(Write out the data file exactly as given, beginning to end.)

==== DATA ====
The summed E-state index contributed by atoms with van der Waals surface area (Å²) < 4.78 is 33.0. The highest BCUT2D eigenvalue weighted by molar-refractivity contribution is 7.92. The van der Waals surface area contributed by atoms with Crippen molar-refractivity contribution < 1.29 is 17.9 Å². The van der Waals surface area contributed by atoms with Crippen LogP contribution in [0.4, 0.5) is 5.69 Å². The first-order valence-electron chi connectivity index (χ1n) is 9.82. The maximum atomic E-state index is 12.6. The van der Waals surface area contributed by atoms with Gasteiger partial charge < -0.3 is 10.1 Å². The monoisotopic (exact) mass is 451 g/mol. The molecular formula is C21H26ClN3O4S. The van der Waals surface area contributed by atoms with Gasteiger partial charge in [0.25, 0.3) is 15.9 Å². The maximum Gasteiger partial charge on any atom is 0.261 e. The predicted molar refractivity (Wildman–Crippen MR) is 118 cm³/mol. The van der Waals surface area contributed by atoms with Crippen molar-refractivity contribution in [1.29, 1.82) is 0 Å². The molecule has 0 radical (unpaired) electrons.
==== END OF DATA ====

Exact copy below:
The summed E-state index contributed by atoms with van der Waals surface area (Å²) < 4.78 is 33.0. The highest BCUT2D eigenvalue weighted by molar-refractivity contribution is 7.92. The van der Waals surface area contributed by atoms with Crippen molar-refractivity contribution < 1.29 is 17.9 Å². The van der Waals surface area contributed by atoms with Crippen LogP contribution in [0.4, 0.5) is 5.69 Å². The first-order valence-electron chi connectivity index (χ1n) is 9.82. The maximum atomic E-state index is 12.6. The van der Waals surface area contributed by atoms with Gasteiger partial charge < -0.3 is 10.1 Å². The monoisotopic (exact) mass is 451 g/mol. The molecular formula is C21H26ClN3O4S. The van der Waals surface area contributed by atoms with Gasteiger partial charge in [0.25, 0.3) is 15.9 Å². The maximum Gasteiger partial charge on any atom is 0.261 e. The predicted molar refractivity (Wildman–Crippen MR) is 118 cm³/mol. The van der Waals surface area contributed by atoms with Crippen molar-refractivity contribution in [1.29, 1.82) is 0 Å². The molecule has 0 radical (unpaired) electrons.